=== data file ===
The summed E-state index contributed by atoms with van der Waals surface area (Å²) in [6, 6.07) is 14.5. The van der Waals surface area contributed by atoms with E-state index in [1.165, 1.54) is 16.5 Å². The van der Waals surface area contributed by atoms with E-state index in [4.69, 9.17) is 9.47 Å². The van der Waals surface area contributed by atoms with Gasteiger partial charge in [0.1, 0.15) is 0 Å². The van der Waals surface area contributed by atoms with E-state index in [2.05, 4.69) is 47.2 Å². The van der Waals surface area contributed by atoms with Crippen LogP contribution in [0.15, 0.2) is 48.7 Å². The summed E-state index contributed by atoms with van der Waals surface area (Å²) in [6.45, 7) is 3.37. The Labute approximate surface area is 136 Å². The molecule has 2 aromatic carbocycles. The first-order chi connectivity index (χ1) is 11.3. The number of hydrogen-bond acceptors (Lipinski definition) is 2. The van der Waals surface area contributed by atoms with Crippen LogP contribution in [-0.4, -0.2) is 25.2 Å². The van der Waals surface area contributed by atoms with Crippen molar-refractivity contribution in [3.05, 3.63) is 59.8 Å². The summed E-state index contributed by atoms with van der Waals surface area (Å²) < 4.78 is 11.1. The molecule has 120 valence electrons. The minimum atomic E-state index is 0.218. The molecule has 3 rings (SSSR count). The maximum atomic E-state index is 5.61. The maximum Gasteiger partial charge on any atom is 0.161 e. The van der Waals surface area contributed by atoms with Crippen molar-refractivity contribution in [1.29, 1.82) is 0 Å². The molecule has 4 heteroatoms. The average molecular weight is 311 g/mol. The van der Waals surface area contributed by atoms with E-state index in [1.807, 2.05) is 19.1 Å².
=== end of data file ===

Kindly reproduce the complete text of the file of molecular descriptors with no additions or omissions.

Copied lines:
The summed E-state index contributed by atoms with van der Waals surface area (Å²) in [6, 6.07) is 14.5. The van der Waals surface area contributed by atoms with E-state index in [1.165, 1.54) is 16.5 Å². The van der Waals surface area contributed by atoms with E-state index in [4.69, 9.17) is 9.47 Å². The van der Waals surface area contributed by atoms with Gasteiger partial charge in [0.1, 0.15) is 0 Å². The van der Waals surface area contributed by atoms with E-state index in [2.05, 4.69) is 47.2 Å². The van der Waals surface area contributed by atoms with Crippen LogP contribution in [0.15, 0.2) is 48.7 Å². The summed E-state index contributed by atoms with van der Waals surface area (Å²) in [6.45, 7) is 3.37. The Labute approximate surface area is 136 Å². The molecule has 2 aromatic carbocycles. The first-order chi connectivity index (χ1) is 11.3. The number of hydrogen-bond acceptors (Lipinski definition) is 2. The van der Waals surface area contributed by atoms with Crippen LogP contribution in [-0.4, -0.2) is 25.2 Å². The van der Waals surface area contributed by atoms with Crippen molar-refractivity contribution in [3.05, 3.63) is 59.8 Å². The summed E-state index contributed by atoms with van der Waals surface area (Å²) < 4.78 is 11.1. The molecule has 120 valence electrons. The minimum atomic E-state index is 0.218. The molecule has 3 rings (SSSR count). The maximum atomic E-state index is 5.61. The maximum Gasteiger partial charge on any atom is 0.161 e. The van der Waals surface area contributed by atoms with Crippen molar-refractivity contribution in [1.29, 1.82) is 0 Å². The molecule has 4 heteroatoms. The average molecular weight is 311 g/mol. The van der Waals surface area contributed by atoms with E-state index in [1.807, 2.05) is 19.1 Å².